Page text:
School and I

I and school, we were not the best of friends.

From our flat at Rosenaustrasse 18, primary school, situated next to the parish church of St. Antony, was on the opposite side of the Augsburg Wittelsbacher Park. As I recollect, the four years I spent there were rather unpleasant.

Because to me, the “Volksschule“ felt like a cruel place of suppression. And I think that is what it actually was. Later, when I attended the “business-oriented” Jakob Fugger Grammar School, I had a better time. We were definitely treated in a more humane fashion there, especially by the younger teachers. And with each grade up, I enjoyed more freedom and leisure time.

My annual reports were poor. When I was twelve years old, I started playing chess, which increased my concentration. After that, I won against the teachers more and more often if I played against them. My reports got better, which, however, did not necessarily mean that my “achievement” had improved.

I got more and more proficient having quite some success with rather minimum effort. My friends and I became “lazy students”. That gave us a lot of leisure time. We used it very intensely and creatively for all kinds of activities.  And in our leisure time, we definitely learned more and understood more than at school. At school, we often restricted our activity to “knowledge bulimia“– as it would be called today.

My grades at school differed with the subjects. Meticulous bookkeeping and ingenious mathematics were definitely my highlights. I found them rather easy to do and also enjoyed them very much. The skills I acquired in both subjects were very useful in my later life – but on totally different levels.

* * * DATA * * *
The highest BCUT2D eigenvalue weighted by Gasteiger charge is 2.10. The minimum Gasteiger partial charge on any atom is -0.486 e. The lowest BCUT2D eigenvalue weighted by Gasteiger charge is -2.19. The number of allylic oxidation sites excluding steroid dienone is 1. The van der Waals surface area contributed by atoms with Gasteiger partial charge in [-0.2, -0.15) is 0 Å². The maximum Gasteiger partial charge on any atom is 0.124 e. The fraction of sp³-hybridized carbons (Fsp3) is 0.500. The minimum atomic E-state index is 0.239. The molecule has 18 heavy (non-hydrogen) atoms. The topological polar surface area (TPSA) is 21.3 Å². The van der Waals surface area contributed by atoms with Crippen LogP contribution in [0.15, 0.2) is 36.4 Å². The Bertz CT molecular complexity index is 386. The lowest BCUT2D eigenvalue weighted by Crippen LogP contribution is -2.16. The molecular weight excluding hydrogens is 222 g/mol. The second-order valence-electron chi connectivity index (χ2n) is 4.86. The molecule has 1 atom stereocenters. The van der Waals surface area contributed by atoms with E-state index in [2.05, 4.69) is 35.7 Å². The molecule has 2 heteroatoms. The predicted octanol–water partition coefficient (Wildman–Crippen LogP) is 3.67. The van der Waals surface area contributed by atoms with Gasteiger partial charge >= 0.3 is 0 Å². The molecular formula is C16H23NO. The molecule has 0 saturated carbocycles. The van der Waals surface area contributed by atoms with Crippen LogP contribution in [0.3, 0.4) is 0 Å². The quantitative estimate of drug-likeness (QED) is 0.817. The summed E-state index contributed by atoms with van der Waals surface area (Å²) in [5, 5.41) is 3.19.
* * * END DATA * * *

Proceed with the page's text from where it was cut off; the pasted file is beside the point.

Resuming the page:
In the learning-intensive subjects biology, geography and history, the marks oscillated very much. They depended completely on my current interest situation and sometimes also on the type of teacher we had.

Business and economy were two areas I felt quite comfortable with. However, my (absurd) theories were not really compatible with the (absurd) theories introduced by the curriculum or teachers, which meant that I was graded C – which I found unjust.

I did not do too bad in chemistry and physics, but found both subjects a little boring.

My poor results in English (seven years of learning) and French (also seven years of learning) were justly given. In French, matters soon changed, because I spent a lot of time in France after I was 14 years old. Communicating decently in English, however, was something I only learned later, in my computer science and project life.

My poor results in religious education were totally justified; in fact, I was rather proud of them!

There were also subjects you learned voluntarily, such s stenography (successfully) and typing (not so successfully, but at least good enough to type with ten fingers). I terminated my Latin education after two lessons. The study group photography was something I truly enjoyed – regardless of the fact that the analogous technology often caused frustration.

I wrote this list in order to show that young persons are pressed into tackling far too many topics at school. Mind you, the worst of all subjects is still not on the list: German!

My problem was the German essay. And this “subject“ in general. It is the one subject that stands unrivalled when it comes to showing you the problems and disadvantages of our educational system.

I will do so in my next article: “German essays“!

(Translated by EG)

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